At least 12 people have died in household gas explosions in the past five years in Britain and 178 others have been injured amid concerns about the risk posed by corrosion of service lines, some laid at the time of World War II.
It will take time to determine the cause of the deadly explosion in Birmingham that wiped out a semi-detached house. But gas leaks from service lines that carry gas the last few feet to our homes have been established as the cause of other explosions that have killed, injured and reduced homes to rubble.
These narrow steel utility pipes have often been buried for decades under driveways and gardens and, despite galvanizing, can corrode, allowing gas to escape into the ground. It then finds its way into pockets under houses and into wall cavities, creating chambers of explosive fuel ready to be ignited by something as small as the spark from a light switch or refrigerator thermostat.
Pipe corrosion can be accelerated by acidic soil or decaying vegetation and homeowners often have no idea there is a problem until they smell gas, in which case it may be too late. .
Chris Clarke, partner at Fire Investigations UK, said gas explosions easily toppled walls designed to be resistant to vertical compression but not to withstand strong lateral forces.
Since 1974, a program to replace iron gas mains has been in progress, including 8 m to 10 m service mains which branch off from the network. In 2014, the Health and Safety Executive (HSE) concluded that “risk management of steel service lines is currently a significant issue in gas distribution networks”.
Explosions and fires caused by gas leaks have risen from 28 in 2017 to 41 in 2020 and 178 people have been injured in the past five years by flammable gas explosions, according to The figures of the HSE. They are not always caused by faulty service lines.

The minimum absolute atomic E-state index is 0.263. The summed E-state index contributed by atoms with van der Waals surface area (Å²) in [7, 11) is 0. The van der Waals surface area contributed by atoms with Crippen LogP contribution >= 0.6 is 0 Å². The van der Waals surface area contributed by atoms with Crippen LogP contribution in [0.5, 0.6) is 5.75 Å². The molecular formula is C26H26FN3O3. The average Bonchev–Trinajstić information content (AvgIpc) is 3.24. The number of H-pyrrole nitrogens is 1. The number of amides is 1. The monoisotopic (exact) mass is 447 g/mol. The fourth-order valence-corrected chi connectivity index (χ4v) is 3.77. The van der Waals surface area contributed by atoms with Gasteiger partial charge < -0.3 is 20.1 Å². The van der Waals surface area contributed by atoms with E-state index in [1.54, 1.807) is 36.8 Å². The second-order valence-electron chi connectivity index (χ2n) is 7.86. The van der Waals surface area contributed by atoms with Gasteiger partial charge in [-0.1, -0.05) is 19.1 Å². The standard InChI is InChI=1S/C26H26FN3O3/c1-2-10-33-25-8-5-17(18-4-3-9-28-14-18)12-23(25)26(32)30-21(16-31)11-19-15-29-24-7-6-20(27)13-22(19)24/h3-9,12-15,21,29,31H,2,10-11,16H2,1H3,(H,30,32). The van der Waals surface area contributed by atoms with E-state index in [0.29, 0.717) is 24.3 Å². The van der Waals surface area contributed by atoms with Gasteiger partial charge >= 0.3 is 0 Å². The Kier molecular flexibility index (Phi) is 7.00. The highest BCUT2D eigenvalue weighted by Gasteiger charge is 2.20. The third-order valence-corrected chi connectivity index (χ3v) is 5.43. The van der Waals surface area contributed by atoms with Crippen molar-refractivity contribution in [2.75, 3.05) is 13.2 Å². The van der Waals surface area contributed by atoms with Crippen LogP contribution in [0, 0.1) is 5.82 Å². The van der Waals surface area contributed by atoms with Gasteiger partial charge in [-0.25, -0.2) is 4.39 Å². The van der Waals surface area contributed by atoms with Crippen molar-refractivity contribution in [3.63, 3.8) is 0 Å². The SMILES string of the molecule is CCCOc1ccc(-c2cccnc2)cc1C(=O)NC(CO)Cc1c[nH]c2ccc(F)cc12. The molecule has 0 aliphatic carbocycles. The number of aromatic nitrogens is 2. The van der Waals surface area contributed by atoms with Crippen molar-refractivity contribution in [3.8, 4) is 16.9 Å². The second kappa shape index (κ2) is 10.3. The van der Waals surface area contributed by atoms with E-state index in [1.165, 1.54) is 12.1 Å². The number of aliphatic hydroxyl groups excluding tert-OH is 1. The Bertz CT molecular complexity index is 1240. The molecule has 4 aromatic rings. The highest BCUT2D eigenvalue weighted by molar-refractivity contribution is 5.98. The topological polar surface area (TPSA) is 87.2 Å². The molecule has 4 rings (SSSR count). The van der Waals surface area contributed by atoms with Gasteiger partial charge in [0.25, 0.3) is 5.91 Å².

Clarke witnessed household explosions where residents tried to make hash oil, a cannabis derivative created using butane gas as a solvent. The explosive compound can build up in a makeshift laboratory to create a combustible chamber. Corroded spray cans left in the back of cupboards can also leak, creating an explosive mixture.
“I’ve been to many places where they’ve blown up the walls,” Clarke said.
In April the high court considered an explosion at the Sunderland home of Susan Shepherd, 44, who was hospitalized for a month with significant burns. When she opened her refrigerator door one morning in August 2017, a gas explosion destroyed her semi-detached house. HSE investigators later discovered a hole in the steel service pipe which ran three feet under his garden. The gas appears to have leaked into the cavity walls of the house via a redundant clay drain pipe near the leak. Shepherd now suffers from post-traumatic stress disorder.
The steel pipes serving neighboring houses had been replaced with plastic a few years earlier – in one case during the installation of a new meter, in another when a leak was detected. The line serving Shepherd’s house had been in situ for 78 years.
The court found that the supplier, Northern Gas Networks, had followed HSE policy, which gave priority to network replacement, and had taken “reasonable precautions to guard against gas explosions and consequent injury”.
Faults in appliances and copper gas lines inside homes also cause explosions. The number of unsafe gas fittings identified by engineers rose from 2,299 in 2017 to 3,292 in 2020, with the majority of the increase in owner-occupied properties rather than rented properties.
However, this may be due to increased vigilance under stricter gas fitting regulations, which requires Gas Safe registered technicians.